Those who have a loved one with Alzheimer’s know what this means.
The term was made famous when Nancy Reagan described her husband’s slip into a distant world. We all get its meaning, but only those of us who live with it truly understand it.
My father-in-law, “Gramps” to all of us, started experiencing lapses in judgment about 15 years ago. At first it was of little consequence, just slight confusion and poor decision-making. It slipped into forgetfulness and some short-term memory loss. Within a few years the confusion grew, and the memory loss became more profound. Simple household tasks were becoming off-limits, and driving was no longer safe. His wife assumed the 24-hour responsibility, and the 36-hour day. As it became no longer safe for him to be left unattended at home, Gramps became a frequent face at our house, allowing his wife a few precious hours to herself. Then sitters became part of the routine, and eventually, a search for an appropriate facility to relocate him.
While this was happening, the impression my kids had of their grandfather changed as well. Only my oldest son has memories of Gramps when he was “whole” – when he worked, drove a car, and remembered their names. My middle son remembers him in the beginning of his decline. He recalls going fishing, throwing a ball, going on vacations together. But my little guy has only known Alzheimer’s Gramps.
In a way, the little guy has the easiest load to cope with, because he only remembers Gramps the way he is now. He didn’t have to watch him slip away from us. He understands what Alzheimer’s is, and knows first-hand what it means.
In his prime, Gramps was an amazing man. He worked tirelessly for his family. In a story we can all relate to today, Gramps worked two jobs to rebuild his family’s losses after Hurricane Betsy. He was generous, kind, and polite to a fault. His wife never touched a vacuum cleaner, or pumped gas. When his children cried at night, he paced the floor with them. He served in the Navy with his twin brother, and served his community as a Shriner.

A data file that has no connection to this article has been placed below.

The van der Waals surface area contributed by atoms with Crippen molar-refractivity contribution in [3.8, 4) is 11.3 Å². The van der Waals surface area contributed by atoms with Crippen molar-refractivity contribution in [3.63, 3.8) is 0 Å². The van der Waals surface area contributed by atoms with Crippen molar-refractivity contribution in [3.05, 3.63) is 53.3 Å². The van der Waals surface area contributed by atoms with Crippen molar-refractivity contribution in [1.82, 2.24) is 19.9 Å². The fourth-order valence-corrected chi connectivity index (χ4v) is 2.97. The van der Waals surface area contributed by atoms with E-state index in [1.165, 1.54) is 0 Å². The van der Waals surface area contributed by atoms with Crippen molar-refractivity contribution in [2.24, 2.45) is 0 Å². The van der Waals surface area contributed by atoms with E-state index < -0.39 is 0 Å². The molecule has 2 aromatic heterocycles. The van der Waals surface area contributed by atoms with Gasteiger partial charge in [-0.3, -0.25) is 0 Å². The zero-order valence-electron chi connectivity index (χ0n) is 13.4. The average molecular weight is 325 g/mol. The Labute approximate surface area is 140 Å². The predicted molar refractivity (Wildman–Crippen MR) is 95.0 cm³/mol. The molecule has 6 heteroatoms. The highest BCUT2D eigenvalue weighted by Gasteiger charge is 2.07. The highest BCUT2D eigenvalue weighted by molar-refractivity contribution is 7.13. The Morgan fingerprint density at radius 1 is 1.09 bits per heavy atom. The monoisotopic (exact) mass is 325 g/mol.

He currently resides at a skilled-care facility for Veterans, the third residential facility we’ve placed him in. It’s not a VA facility, but a partnership between the state and the VA. As a war vets home, it’s mostly men, and a place where he seems to feel comfortable with his neighbors.
Which brings me to today.
We had a lacrosse game in Baton Rouge, and stopped to see Gramps at his “home” on our way home this afternoon. While we adults visit often, we keep our visits with the kids controlled, limited to times when we think Gramps will be receptive to visitors, and under conditions that won’t freak them out.
We arrived in the early afternoon, and I ushered the boys to the family room, while hubby went to retrieve Gramps from the secure Alzheimer’s unit. Some of the other residents are in states of deeper decline, and visiting the unit can be uncomfortable even for adults. So Gramps greeted the boys in the game room, where the air hockey and pool tables waited, and other families visited with their loved ones. We spent about an hour visiting with him, playing games, and talking.
Watching them interact with their grandfather was a beautiful thing. They played pool with patience, explaining the rules with every turn, and laughing along when things got confusing. They reminded him of their names, what grade they’re in, and promised to visit more often.
As the rate of his decline continues to accelerate, opportunities like today will come less often. Catching him on a good day will be a gift, and the number of times they get to make memories with their grandfather will decrease. And when he can no longer interact with them, and no longer remembers them, they will have something to cling to. So will I.